Friday, April 12, 2013

Keep it in your Pants


Or drawer. Or hard drive. Under the mattress at your great aunt Tilly’s house. WHEREVER your old manuscripts are (of course that's what this post is about! What did you think?!), for the love of coffee, if you’re waffling over whether to write something new or raise the dead…KEEP them there.

I’m not saying there’s no possible way they’ll sell, or that they aren’t any good. Timing plays a large factor in when things are picked up in publishing, and sure, the timing on an old manuscript may not have been ideal and now it is (i.e., your NA five years ago vs. NA now). And many authors are seeing success with self publishing novels that don’t get picked up.

But if I have a client who says, “Oh hey, you know, I’m not quite sure what I’ll work on next, and I haven’t done anything new, but I have these short stories I did when I was twelve – want to take a look at those?”

I think: No. No, I really do not.

I will probably say, “Sure.”

I mean, I won’t just discount the possibility that an old dusty manuscript a client wants to send to me just needs some polishing and voila! Again, see the comment on timing above. But how many stories do you hear of where the author touts, “Oh, I had this just sitting around for years, and all of a sudden, I thought, why not, I’ll send this off and see what happens!”

Not many. Because many times these manuscripts are what I would call “starter manuscripts”; the drafts written to hone and perfect your craft. It is highly unlikely a manuscript from five years ago is going to be as good as anything new you could write. Not even speaking just to craft and style; speaking also to marketability and dated references. The audience you were writing to is also aged, and a new one moving in; is that new audience going to like what the old did?

So. If you MUST take them out again and want to contemplate sending them off into the big wide world (I know it’s tempting) PLEASE re-read them ALL THE WAY THROUGH FIRST. Then decide what you want to do. Is it REALLY the next best foot forward you can present? REALLY a victim of poor timing/market glutting that should and could be revived, either traditionally or via self-publishing? Or is it a starter manuscript you’re desperately trying to fill a gap of writer’s block with?

The truth is, one of the hardest things a writer has to think about is having tomes of unpublished drafts and works that just…won’t ever go anywhere.  But guess what: it doesn’t make you a bad writer – it makes you a career writer. A writer who writes…just for the love of writing, whether published or not.

And that’s the kind of writer I want to work with.


10 comments:

  1. I think this goes for initial querying, too. I've tucked away a manuscript that didn't get much interest, and I'm now pushing something new. It's hard to resist wanting to go back and give the old one just "another touch-up" and try to query it again. I keep reminding myself, it's on the shelf for a reason. It was a great practice novel. I have better stories to tell, and I won't get to tell them if I spend all my time endlessly rewriting a novel I drafted years ago.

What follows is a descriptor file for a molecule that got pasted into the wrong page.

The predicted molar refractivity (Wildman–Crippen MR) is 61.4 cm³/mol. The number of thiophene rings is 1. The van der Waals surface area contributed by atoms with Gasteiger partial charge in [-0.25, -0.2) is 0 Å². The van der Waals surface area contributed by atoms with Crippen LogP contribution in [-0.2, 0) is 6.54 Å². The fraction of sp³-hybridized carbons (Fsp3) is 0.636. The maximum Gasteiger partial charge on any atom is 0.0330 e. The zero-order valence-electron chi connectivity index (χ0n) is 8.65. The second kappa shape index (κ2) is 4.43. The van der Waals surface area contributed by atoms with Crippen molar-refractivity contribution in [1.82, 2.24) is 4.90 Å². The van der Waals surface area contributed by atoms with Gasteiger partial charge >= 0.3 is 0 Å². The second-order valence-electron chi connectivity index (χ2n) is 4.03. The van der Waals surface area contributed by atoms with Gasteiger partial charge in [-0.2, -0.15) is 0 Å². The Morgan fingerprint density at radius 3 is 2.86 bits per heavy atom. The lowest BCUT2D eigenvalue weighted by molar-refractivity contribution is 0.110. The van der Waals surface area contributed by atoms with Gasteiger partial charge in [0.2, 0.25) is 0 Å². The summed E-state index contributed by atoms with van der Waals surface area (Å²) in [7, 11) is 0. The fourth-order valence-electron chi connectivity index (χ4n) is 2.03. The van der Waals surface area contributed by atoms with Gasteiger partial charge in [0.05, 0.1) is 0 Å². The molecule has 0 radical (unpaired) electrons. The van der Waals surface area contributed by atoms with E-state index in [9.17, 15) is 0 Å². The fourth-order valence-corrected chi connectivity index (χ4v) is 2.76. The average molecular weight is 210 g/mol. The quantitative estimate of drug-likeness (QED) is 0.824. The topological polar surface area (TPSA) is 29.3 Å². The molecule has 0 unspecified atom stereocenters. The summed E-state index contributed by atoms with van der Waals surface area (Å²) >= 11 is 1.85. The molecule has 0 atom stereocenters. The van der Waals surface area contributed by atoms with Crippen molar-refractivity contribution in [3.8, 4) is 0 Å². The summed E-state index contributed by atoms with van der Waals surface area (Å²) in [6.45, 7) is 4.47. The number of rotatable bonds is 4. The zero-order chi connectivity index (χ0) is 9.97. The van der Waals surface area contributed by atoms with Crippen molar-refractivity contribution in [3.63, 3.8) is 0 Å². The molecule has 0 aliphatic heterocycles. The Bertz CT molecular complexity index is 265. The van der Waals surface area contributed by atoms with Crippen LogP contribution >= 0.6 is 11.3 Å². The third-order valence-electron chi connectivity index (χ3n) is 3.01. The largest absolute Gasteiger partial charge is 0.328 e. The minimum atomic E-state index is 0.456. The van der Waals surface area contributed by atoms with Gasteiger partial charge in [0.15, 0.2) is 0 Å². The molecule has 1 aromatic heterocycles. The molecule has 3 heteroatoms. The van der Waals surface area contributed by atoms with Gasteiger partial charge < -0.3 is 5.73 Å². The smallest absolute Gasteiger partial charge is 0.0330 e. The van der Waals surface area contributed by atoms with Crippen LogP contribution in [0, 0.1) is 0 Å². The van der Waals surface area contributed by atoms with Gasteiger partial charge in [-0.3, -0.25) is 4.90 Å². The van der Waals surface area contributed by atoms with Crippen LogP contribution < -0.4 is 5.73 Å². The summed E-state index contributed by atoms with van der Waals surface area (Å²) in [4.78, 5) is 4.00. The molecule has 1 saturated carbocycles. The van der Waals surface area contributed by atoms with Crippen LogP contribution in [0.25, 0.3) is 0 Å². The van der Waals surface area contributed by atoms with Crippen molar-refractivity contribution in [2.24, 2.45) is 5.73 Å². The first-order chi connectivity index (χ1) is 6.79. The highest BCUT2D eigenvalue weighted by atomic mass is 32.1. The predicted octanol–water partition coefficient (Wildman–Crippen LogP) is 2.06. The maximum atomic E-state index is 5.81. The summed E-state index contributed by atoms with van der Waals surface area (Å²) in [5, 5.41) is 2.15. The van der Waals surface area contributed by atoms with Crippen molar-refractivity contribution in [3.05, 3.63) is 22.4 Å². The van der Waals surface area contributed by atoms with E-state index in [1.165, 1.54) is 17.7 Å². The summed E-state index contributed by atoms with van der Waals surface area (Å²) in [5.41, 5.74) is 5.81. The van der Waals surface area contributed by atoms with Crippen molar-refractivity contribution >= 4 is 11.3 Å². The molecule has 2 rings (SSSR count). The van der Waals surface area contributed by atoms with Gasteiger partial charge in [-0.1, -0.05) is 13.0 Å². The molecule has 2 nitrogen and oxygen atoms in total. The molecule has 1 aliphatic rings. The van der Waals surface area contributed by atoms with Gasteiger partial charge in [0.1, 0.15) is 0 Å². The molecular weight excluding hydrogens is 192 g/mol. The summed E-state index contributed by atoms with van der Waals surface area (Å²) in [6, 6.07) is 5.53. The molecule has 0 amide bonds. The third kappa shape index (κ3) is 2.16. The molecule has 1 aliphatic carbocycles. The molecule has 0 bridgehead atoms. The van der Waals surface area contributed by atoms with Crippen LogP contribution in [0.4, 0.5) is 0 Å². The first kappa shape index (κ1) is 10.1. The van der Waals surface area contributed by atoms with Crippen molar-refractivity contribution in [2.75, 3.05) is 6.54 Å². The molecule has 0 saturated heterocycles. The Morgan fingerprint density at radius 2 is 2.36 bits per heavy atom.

Great post, and great advice!

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  2. This is a great post and I love it. Though I do have one question. What about short stories that you wouldn't dream of submitting in their current state, but might rewrite into novel form because you thought the premise was marketable?

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    1. See Dawn's post below; taking and reworking a fabulous idea can totally pay off!

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    2. That's what I thought too! Awesome, thanks!

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  3. This is an urge I can quite honestly say I've never had... I always have far more ideas for new stories than I could possibly write, so once something is done and dusted, I'm quite happy to slide it away and move on to something new.

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  4. Excellent post. Most of the time when I've heard authors talk about finding publishable work out of trunk novels it isn't they just sold the old novels. Instead they took some of the ideas from said novels and rewrote the books entirely, sometimes combining a few in order to make a new novel. Not just dust off and send out, which is a big reason why they worked out.

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  5. Great post! I love what you said at the end about writing for the love of writing. I agree. I think the only way to grow and expand is to keep practicing. After all, that's what real writing is all about; mastering the art of the written word.

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  6. Oh, you said it! Writers can't NOT write. What a thoughtful post, you've once again given me a lot to think about. :)

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  7. Thanks for the words of wisdom. The idea of a practice novel is frustrating for so many authors, because it seems like two (or four or ten) years wasted. Still, those years are vital to honing craft.

    I'm curious about the agent side. How often do you all get manuscripts that you can't sell and have to slide away in a drawer, and then how often do they get revived? When you take on an author, is it common for the first book to do so-so or not get picked up at all but you have more success with the second book?

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